Posted on 10th September 2020 by Bronwen Lutz

Drying Flowers with Partridge & Peony

 ‘Just don’t let them get wet!’ 

That’s what I’ve spent the last few weeks telling my customers when they have bought dried flowers from me, and there has been many! Mini vases and dried wreaths have been my biggest sellers since lockdown, with enquiries about confetti for next year too! 



I started drying Hydrangeas from the gardens of my local WI group as soon as I arrived to East Rudham in Nov. 2019, I would see bags full of them outside the shop in the mornings. These women were determined not to let them be wasted, so I had to promise to give them away or make something out of them.  I wanted to have a go at making dried Hydrangea wreaths, like I’d seen on Pinterest, so I tied them up with string and hung them from some of my shelves, all throughout the winter people kept commenting on them, so after giving away lots I actually only had enough to make two wreaths with! But it got me thinking about wanting to dry more. It wasn’t until  COVID-19 hit that I had, for the first time, a surplus of flowers and no customers, I panicked, but I wasn’t prepared to watch hundreds of pounds of fresh materials rot in front of me, so I emptied all my buckets, made lots of little bunches, hung them up, then left. 

I went home, cried for a few days about the destiny of my little business and vowed to make back the money I had spent on that last order (one that should have been the most profitable of the year, Mother’s day). 

4 days later I returned to my shop to find lots of brown flowers hanging up, but on closer inspection some gorgeous dark pink spray roses, Eryngiums, Astilbe, Eucalyptus, and Astrantia & Lavender. From then on I was hooked. Any odd stems that didn’t sell at the end of the week got collected and up on the beam they went.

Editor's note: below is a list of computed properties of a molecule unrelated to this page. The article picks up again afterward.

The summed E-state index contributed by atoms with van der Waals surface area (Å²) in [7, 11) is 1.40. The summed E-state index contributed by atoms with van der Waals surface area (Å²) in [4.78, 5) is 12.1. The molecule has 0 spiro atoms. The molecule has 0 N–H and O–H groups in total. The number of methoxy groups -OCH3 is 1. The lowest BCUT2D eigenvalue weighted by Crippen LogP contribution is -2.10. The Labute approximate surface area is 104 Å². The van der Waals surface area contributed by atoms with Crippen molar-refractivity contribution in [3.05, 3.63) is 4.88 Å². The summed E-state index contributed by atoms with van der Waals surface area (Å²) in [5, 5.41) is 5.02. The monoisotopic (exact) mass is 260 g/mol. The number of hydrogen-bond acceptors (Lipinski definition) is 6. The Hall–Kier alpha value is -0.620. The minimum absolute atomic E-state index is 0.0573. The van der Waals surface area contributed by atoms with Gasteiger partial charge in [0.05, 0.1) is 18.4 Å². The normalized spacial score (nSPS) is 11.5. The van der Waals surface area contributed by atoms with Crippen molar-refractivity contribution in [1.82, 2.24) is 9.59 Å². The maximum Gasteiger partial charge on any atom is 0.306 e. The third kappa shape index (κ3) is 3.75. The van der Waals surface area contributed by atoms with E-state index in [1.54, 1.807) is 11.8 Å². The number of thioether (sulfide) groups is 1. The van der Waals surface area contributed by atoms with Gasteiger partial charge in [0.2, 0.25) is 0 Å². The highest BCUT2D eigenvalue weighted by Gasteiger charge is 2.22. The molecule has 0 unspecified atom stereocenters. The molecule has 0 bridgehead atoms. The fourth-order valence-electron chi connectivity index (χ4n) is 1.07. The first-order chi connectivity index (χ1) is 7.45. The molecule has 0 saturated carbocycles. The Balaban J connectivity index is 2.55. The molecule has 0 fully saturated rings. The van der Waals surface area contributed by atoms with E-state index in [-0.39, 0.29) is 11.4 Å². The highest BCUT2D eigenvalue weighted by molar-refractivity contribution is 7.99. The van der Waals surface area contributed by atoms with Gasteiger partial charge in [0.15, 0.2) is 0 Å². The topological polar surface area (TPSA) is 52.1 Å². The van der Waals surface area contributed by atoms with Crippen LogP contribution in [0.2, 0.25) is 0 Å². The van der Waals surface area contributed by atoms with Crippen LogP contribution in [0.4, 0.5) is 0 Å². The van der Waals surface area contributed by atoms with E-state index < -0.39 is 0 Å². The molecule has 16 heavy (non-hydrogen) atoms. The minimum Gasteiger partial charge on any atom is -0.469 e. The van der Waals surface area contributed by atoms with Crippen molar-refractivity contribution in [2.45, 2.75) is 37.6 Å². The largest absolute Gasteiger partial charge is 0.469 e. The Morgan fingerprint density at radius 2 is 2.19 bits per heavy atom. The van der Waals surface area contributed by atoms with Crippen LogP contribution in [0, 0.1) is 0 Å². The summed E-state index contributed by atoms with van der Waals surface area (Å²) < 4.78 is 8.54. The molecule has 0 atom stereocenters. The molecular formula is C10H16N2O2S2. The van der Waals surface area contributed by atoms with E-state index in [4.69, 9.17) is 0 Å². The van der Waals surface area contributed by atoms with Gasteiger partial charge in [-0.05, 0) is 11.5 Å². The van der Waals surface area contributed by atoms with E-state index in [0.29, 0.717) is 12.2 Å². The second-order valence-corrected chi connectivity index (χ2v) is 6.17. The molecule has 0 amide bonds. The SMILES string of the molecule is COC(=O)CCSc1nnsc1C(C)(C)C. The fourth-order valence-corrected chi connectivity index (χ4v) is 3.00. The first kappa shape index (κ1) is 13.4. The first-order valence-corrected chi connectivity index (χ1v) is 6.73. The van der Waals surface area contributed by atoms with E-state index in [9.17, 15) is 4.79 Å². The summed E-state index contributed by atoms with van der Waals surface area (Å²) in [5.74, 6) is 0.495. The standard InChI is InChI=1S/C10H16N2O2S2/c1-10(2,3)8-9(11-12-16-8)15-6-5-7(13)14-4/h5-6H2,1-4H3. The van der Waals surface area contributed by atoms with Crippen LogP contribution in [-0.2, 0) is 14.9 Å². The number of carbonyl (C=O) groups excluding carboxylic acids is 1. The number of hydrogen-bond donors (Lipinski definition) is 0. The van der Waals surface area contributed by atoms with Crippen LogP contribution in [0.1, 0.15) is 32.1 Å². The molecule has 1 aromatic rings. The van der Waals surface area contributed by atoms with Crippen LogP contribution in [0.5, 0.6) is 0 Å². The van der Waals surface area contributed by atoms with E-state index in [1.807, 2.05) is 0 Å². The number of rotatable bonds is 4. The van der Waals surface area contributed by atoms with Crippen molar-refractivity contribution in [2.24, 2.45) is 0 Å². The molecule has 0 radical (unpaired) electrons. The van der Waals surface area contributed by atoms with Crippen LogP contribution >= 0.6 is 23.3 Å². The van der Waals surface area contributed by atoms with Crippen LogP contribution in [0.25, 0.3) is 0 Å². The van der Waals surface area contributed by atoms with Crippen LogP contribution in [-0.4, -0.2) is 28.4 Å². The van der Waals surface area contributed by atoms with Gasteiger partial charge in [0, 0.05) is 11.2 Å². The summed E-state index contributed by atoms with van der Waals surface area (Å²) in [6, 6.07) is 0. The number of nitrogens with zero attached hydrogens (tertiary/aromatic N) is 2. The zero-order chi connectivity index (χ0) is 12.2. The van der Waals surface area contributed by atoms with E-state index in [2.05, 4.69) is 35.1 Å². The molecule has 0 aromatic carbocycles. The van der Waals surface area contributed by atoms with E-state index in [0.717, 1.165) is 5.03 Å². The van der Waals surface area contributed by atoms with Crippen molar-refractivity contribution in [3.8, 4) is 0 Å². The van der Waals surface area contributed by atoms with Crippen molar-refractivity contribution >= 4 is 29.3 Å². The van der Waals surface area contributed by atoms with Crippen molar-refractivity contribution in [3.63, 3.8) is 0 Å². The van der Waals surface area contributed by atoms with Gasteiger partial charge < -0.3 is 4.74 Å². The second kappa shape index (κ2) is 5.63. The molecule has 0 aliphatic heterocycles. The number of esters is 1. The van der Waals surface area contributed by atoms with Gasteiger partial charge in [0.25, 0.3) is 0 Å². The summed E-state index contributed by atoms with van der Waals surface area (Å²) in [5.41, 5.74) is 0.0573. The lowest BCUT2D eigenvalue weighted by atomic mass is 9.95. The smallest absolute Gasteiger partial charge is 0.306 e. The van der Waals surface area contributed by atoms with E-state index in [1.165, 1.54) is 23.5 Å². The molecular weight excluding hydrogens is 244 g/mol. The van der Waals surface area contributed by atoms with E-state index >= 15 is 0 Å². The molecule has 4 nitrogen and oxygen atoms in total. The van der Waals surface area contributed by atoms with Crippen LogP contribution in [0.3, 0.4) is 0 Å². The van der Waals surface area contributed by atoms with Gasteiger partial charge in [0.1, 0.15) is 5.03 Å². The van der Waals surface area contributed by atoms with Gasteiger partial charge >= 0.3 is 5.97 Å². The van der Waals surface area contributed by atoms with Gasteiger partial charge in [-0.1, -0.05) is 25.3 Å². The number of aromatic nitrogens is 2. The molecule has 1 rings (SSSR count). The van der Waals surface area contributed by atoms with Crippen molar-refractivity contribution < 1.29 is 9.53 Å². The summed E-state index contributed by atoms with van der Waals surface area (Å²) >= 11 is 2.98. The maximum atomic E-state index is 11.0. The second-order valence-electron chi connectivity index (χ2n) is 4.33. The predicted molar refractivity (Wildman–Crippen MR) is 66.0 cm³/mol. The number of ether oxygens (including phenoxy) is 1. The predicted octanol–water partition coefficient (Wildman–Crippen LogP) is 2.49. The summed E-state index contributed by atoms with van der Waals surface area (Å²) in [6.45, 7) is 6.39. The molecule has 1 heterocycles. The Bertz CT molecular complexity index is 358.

It’s been the best experiment ever and you’ve all gone mad for it! Next on the agenda is pressing them, and once I find out how, I’ll make sure to let you know!

The way I dry my flowers is to re-cut stems, take off any excess foliage and hang them upside down and away from any damp! I leave them up there until I want to use them, checking their progress every couple of days. 


I import most of my flowers from Holland so I can get hold of varieties that aren’t necessarily in season here in the UK. But for those of you at home wanting to give it a go, it’s all about trial and error. Get a few cuttings from the garden or on a walk, and once they are starting to go over hang them up and see what happens! Some flowers may not dry particularly well but their seed heads are beautiful instead. It all about reducing waste and having a display that lasts.

Good luck & happy drying! 

Bronwen x



P&P’s Top 10 materials to dry

Roses both spray and standard- The bigger Roses take longer to dry as they hold more moisture! But have been a staple for anything dried with me. 

Delphiniums (Larkspur) – All colours and all parts of the flower are fabulous to dry, my new favourite I reckon!

Eucalyptus – The variety ‘Cinerea’ is particularly good as holds it shape and colour best.

Lavender – the size, colour and scent is perfect for confetti.

Eryngiums (Thistles) – They keep their colour very well and are great to add some texture, although I wouldn’t recommend putting in confetti as they can be quite spikey!

Hydrangea – Some hold their form and colour better than others so it’s very much a case of trying a few, these also dry very well from being left in the vase after they’ve drunk all the water- so my customers have said! 

Eustoma (Lisianthus), although they take a little while to ‘crisp up’ they make beautiful confetti materials as they hold their colour excellently. 

Astilbe – The perfect little filler flower and great for wreaths. 

Sweet peas – I was worried about these at first as they are so delicate but they were perfect for confetti as the colours remained bright although the form suffered a little. 

Dahlias – These took a good week to dry as they hold a lot of moisture but once they had they looked lovely in a vase and created lots of petals in muted shades for confetti. 


#ladiescountrysidecommunity  #lcceastmidlands  
Bronwen Lutz

Posted by Bronwen Lutz

Regional Reporter - Eastern England

Hello Lovelies! I’m Bronwen, Owner of Partridge & Peony Floral Design, based in North Norfolk. I'm an avid tea drinker, Gamekeeper’s Girl and Dog Mumma. Happiest when surrounded by flowers...Or with a gun in hand!

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